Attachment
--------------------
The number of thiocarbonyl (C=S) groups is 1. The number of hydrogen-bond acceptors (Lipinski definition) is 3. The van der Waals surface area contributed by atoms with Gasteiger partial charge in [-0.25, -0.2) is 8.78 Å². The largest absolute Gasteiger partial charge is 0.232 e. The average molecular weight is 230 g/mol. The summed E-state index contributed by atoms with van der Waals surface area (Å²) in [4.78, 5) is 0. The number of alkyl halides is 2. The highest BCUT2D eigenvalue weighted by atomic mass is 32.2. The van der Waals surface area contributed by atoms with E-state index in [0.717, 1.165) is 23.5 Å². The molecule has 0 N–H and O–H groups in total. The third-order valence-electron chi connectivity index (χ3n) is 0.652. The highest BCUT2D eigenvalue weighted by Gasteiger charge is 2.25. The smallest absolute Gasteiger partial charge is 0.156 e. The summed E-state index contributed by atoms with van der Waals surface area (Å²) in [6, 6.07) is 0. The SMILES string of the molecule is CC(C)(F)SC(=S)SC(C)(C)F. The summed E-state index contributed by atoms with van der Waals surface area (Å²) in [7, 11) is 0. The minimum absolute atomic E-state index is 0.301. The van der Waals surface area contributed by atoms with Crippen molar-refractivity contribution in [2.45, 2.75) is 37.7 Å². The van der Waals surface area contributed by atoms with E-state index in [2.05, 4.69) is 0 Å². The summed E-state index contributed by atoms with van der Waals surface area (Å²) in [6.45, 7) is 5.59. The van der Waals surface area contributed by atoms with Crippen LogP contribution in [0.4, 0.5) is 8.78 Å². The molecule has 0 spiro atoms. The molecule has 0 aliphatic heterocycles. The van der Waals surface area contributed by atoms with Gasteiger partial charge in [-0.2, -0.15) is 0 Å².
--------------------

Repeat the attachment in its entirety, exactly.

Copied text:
The number of thiocarbonyl (C=S) groups is 1. The number of hydrogen-bond acceptors (Lipinski definition) is 3. The van der Waals surface area contributed by atoms with Gasteiger partial charge in [-0.25, -0.2) is 8.78 Å². The largest absolute Gasteiger partial charge is 0.232 e. The average molecular weight is 230 g/mol. The summed E-state index contributed by atoms with van der Waals surface area (Å²) in [4.78, 5) is 0. The number of alkyl halides is 2. The highest BCUT2D eigenvalue weighted by atomic mass is 32.2. The van der Waals surface area contributed by atoms with E-state index in [0.717, 1.165) is 23.5 Å². The molecule has 0 N–H and O–H groups in total. The third-order valence-electron chi connectivity index (χ3n) is 0.652. The highest BCUT2D eigenvalue weighted by Gasteiger charge is 2.25. The smallest absolute Gasteiger partial charge is 0.156 e. The summed E-state index contributed by atoms with van der Waals surface area (Å²) in [6, 6.07) is 0. The SMILES string of the molecule is CC(C)(F)SC(=S)SC(C)(C)F. The summed E-state index contributed by atoms with van der Waals surface area (Å²) in [7, 11) is 0. The minimum absolute atomic E-state index is 0.301. The van der Waals surface area contributed by atoms with Crippen molar-refractivity contribution in [2.45, 2.75) is 37.7 Å². The van der Waals surface area contributed by atoms with E-state index in [2.05, 4.69) is 0 Å². The summed E-state index contributed by atoms with van der Waals surface area (Å²) in [6.45, 7) is 5.59. The van der Waals surface area contributed by atoms with Crippen LogP contribution in [0.4, 0.5) is 8.78 Å². The molecule has 0 spiro atoms. The molecule has 0 aliphatic heterocycles. The van der Waals surface area contributed by atoms with Gasteiger partial charge in [-0.2, -0.15) is 0 Å².